U.S. lawmakers want to make it easier for people to cancel their subscriptions


With subscriptions are becoming more and more popular day by day, chances are you’ve come across at least a few companies that make it way too difficult to cancel their services. Fortunately, legislative relief could be on the way. A bipartisan group of lawmakers consisting of Senators Brian Schatz, John Thune, Raphael Warnock and John Kennedy has introduced the unsubscribe law. By filing the bill, the group says it hopes to make it easier for consumers to cancel paid subscriptions after their free trial ends.

Specifically, the proposed law would ensure that companies cannot automatically transfer you to a contract of more than one month. Additionally, there is a clause that would require platforms to clearly notify you when a free trial is about to end. But the biggest problem the unsubscribe law seeks to address is when you can’t cancel a service the same way you signed up for it. The group says the bill would require companies to provide “an easy way” to cancel a subscription. If you signed up for a paid service online, companies wouldn’t be allowed to force you to call them and then cancel that same subscription (take that, New York Times).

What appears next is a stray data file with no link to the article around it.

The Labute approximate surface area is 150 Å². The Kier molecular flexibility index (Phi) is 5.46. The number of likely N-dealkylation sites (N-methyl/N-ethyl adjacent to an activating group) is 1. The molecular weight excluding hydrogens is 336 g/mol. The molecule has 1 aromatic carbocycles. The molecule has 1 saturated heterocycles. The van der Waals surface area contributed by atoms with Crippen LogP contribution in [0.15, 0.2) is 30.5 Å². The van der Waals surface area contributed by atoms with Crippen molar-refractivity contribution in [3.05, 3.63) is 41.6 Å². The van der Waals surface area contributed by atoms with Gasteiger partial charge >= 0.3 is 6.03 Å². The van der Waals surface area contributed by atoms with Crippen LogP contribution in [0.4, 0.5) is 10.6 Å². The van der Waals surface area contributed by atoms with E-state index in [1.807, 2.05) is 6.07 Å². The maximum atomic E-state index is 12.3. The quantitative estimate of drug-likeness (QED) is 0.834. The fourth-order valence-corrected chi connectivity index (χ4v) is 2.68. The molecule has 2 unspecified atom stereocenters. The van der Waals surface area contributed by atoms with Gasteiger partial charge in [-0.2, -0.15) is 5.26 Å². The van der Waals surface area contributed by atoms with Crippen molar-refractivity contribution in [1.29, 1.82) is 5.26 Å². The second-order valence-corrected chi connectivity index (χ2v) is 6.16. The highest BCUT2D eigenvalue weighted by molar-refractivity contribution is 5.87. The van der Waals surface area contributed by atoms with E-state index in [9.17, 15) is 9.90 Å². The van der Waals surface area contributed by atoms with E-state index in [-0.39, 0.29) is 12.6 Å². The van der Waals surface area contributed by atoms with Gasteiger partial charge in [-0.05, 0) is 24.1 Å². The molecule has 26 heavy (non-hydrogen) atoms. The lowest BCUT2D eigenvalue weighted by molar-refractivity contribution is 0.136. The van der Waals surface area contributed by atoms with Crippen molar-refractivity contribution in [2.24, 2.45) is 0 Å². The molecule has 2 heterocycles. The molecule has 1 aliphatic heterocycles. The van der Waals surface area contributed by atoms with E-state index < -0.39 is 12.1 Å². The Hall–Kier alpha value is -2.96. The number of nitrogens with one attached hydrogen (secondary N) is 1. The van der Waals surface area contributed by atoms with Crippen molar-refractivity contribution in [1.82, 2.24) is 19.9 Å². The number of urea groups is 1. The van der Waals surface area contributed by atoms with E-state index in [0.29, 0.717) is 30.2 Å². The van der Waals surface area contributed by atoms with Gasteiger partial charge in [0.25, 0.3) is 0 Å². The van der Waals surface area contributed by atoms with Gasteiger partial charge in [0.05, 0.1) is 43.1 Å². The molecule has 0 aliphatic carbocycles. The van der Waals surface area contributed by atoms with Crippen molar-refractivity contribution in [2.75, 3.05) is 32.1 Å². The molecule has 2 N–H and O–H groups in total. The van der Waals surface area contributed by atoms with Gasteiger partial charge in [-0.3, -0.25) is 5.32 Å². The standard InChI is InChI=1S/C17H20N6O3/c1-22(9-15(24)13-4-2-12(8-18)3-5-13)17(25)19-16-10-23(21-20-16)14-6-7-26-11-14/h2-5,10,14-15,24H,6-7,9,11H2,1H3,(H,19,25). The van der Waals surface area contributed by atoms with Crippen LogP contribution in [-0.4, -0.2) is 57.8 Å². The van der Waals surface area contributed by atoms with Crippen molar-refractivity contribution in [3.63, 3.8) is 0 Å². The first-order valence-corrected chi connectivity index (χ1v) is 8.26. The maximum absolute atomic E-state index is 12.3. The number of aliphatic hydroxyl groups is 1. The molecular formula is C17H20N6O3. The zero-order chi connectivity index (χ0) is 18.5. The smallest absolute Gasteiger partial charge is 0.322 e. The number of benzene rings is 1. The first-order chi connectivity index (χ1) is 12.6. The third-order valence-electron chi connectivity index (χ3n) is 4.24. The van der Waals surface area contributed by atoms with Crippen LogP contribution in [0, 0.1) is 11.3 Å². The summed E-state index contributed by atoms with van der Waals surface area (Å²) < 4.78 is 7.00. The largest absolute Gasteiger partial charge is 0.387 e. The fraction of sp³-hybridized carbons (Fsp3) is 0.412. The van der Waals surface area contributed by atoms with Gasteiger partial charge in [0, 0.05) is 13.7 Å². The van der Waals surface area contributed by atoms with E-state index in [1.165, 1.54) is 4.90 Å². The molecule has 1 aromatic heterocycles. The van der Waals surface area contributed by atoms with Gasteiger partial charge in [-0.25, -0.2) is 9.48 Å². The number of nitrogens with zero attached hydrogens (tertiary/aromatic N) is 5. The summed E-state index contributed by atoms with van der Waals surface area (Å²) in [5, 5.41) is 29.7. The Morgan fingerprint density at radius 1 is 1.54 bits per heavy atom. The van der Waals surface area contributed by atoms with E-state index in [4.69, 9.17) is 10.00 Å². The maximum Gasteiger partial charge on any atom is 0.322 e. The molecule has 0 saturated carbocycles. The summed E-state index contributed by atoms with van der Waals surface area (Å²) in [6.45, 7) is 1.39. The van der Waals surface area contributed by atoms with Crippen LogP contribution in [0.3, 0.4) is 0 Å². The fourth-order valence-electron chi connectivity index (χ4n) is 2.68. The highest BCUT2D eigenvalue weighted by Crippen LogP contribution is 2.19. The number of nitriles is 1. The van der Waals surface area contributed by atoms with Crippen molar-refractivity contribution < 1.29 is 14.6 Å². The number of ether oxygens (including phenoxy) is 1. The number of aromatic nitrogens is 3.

“When people sign up for a free trial, they shouldn’t have to skip steps just to cancel their subscription before they are charged,” said Senator Schatz. With Democratic and Republican senators backing the bill and members of the House of Representatives planning to introduce additional legislation, there’s a good chance the churn bill will pass.

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